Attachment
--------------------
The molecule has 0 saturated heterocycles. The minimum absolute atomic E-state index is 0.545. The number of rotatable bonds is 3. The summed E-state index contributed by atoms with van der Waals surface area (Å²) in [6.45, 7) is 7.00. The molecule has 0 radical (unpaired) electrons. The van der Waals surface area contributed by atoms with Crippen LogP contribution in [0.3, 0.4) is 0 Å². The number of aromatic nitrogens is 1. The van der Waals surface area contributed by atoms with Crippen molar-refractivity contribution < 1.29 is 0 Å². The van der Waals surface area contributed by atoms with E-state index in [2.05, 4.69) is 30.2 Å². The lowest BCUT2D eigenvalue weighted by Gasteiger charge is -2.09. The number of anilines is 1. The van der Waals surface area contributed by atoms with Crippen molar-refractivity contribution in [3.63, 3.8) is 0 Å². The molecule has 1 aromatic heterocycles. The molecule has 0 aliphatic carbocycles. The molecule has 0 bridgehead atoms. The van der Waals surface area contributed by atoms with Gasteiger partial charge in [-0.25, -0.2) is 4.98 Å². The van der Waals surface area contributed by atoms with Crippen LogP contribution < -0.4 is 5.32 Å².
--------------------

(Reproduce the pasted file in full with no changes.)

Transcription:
The molecule has 0 saturated heterocycles. The minimum absolute atomic E-state index is 0.545. The number of rotatable bonds is 3. The summed E-state index contributed by atoms with van der Waals surface area (Å²) in [6.45, 7) is 7.00. The molecule has 0 radical (unpaired) electrons. The van der Waals surface area contributed by atoms with Crippen LogP contribution in [0.3, 0.4) is 0 Å². The number of aromatic nitrogens is 1. The van der Waals surface area contributed by atoms with Crippen molar-refractivity contribution < 1.29 is 0 Å². The van der Waals surface area contributed by atoms with E-state index in [2.05, 4.69) is 30.2 Å². The lowest BCUT2D eigenvalue weighted by Gasteiger charge is -2.09. The number of anilines is 1. The van der Waals surface area contributed by atoms with Crippen molar-refractivity contribution in [3.63, 3.8) is 0 Å². The molecule has 1 aromatic heterocycles. The molecule has 0 aliphatic carbocycles. The molecule has 0 bridgehead atoms. The van der Waals surface area contributed by atoms with Gasteiger partial charge in [-0.25, -0.2) is 4.98 Å². The van der Waals surface area contributed by atoms with Crippen LogP contribution < -0.4 is 5.32 Å².